The Helena City Commission has decided to continue the city’s School Resource Officer program for one year, and conduct an extended review of the program before proposing a new model for the future.
On Monday, the commission backed a proposal by Commissioner Emily Dean – continuing the city’s contract to provide uniformed Helena Police Department officers on Helena Public Schools campuses through June 30, 2021, but creating a new memorandum of understanding with the district to take effect after that.
Dean’s motion calls for stakeholders including the school district, health care providers, teachers, students and families to be part of putting together the new MOU. It also releases $292,000 in funding to the Helena Police Department, which had been on hold until the commission decided what to do with the SRO program.
The commission has spent about a month holding discussions about armed officers in Helena schools. Supporters of the SRO program argued the officers improve school safety and form important relationships with students. Opponents questioned the effectiveness of SROs and said they created a less welcoming environment, particularly for Black and Indigenous students.
City leaders took public comment on the program at three meetings in July, including Monday night. However, Dean said she believed there needed to be a more robust process to determine the best way forward.
Dean’s motion means that the current SRO contract will expire at the end of June 2021, but it does not necessarily mean an end to the SRO program at that time.
“This puts it in the district’s hands and the stakeholders’ hands to decide what the path forward is,” said Dean. “If that means all stakeholders come to the table and at the end, we say we are going to redefine what the role of SROs are in schools, great. If it means the district says, ‘You know what, maybe we do just need two SROs,’ great.”
All five members of the commission voted for Dean’s proposal, but only after a proposal from Commissioner Heather O’Loughlin failed on a 3-2 vote. O’Loughlin’s motion would have definitively ended the SRO program after Dec. 31, and redirected two additional HPD patrol officers to prioritize responding to calls at schools.
O’Loughlin, who has been the commission’s most vocal advocate for eliminating SROs, said her plan would have given the school district time to come up an alternative model for responding to the issues that are currently handled by SROs. Commissioner Andres Haladay also supported her motion, while Dean, Commissioner Sean Logan and Mayor Wilmot Collins voted against it.
After O’Loughlin’s proposal was defeated, she and Haladay said they would reluctantly support Dean’s plan, but that they were concerned that the new memorandum with the school district would not make substantial enough changes to address the concerns that opponents of SROs had raised – especially accusations about unequal treatment for students of color and those with disabilities.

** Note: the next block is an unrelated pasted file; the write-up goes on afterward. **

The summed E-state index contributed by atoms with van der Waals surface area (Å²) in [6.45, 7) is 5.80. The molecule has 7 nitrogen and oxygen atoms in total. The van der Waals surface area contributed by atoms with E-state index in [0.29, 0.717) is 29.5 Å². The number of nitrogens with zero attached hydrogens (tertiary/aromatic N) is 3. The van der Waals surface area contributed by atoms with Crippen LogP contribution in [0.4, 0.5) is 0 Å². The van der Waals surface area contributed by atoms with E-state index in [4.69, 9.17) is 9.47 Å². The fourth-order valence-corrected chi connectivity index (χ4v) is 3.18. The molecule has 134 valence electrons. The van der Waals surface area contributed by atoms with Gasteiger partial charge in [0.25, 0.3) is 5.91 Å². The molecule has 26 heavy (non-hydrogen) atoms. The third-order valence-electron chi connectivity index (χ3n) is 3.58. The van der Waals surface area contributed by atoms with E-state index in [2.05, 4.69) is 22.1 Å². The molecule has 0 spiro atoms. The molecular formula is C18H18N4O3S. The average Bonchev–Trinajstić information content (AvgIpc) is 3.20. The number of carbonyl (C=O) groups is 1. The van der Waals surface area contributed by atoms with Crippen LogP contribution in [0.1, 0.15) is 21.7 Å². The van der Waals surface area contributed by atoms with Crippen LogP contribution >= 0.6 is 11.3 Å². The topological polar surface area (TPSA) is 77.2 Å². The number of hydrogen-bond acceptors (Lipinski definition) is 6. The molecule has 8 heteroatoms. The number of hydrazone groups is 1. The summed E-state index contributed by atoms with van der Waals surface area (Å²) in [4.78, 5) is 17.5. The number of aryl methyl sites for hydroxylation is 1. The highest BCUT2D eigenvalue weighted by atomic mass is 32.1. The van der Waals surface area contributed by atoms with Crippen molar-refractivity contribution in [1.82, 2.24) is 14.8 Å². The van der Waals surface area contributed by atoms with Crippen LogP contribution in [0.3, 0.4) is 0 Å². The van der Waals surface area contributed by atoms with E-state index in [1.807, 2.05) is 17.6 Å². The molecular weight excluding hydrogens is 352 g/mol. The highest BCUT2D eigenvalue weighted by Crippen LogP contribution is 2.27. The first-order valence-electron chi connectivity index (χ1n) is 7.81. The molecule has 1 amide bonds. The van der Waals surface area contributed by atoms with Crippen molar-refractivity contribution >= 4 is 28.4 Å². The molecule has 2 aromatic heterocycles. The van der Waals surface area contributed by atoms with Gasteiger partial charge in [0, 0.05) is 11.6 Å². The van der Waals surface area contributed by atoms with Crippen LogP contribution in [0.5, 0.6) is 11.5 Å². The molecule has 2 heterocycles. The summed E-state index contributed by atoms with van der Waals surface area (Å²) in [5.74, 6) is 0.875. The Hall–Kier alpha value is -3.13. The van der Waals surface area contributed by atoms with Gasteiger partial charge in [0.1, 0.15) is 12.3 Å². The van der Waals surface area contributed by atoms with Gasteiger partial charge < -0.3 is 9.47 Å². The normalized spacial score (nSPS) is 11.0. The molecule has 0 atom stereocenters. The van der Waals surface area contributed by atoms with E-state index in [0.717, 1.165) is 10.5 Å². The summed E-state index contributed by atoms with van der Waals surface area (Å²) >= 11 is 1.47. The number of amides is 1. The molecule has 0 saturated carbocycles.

“My sense is that the desire may be to maintain physical police presence in schools, and I think it’s unfortunate that we couldn’t really make a clear statement today about that,” said O’Loughlin. “But I am hopeful that we can have a dialogue that does result in a different model that does not include constant police presence in schools.”
O’Loughlin amended Dean’s motion to include racial and social justice groups in the discussion about the future MOU. Groups like the ACLU of Montana and Montana Racial Equity Project were among the main advocates for redirecting funding from SROs to other types of services.
The city’s decision was praised by Helena school board chair Luke Muszkiewicz. He and other school district leaders had asked the commission not to immediately eliminate SROs, saying they didn’t want to see any resources removed from campuses so close to the start of the new school year.
“Now, we must continue the work that the Helena City Commission has appropriately asked of us: continue to review our SRO program, develop aspirational goals and plans to achieve them, and move forward to better serve our students, teachers, staff, and volunteers through a revised MOU with the City of Helena,” Muszkiewicz said in a statement.
This story has been updated. Original post below.
The Helena City Commission has decided to continue the School Resource Officer program for one year, and conduct an extended review of the program before proposing a new model for the future.
The commission backed a proposal from Commissioner Emily Dean. It calls for the city to maintain armed officers in Helena Public Schools for now, and for staff to work on an updated agreement with the Helena School District to take effect by June 30, 2021.
It came after they voted 3 to 2 against a proposal from Commissioner Heather O’Loughlin that would have ended the SRO program as of Dec. 31.
Last month, the commission temporarily delayed $292,000 in funding to the Helena Police Department until after a community discussion on the SRO program.
City leaders heard testimony for and against school resource officers during two public meetings earlier this month.
Supporters say SROs improve school safety and form important relationships with many students. Opponents say they aren’t necessary for security, and that they create a less welcoming environment – particularly for Black and Indigenous students.
This is a breaking story and will be updated.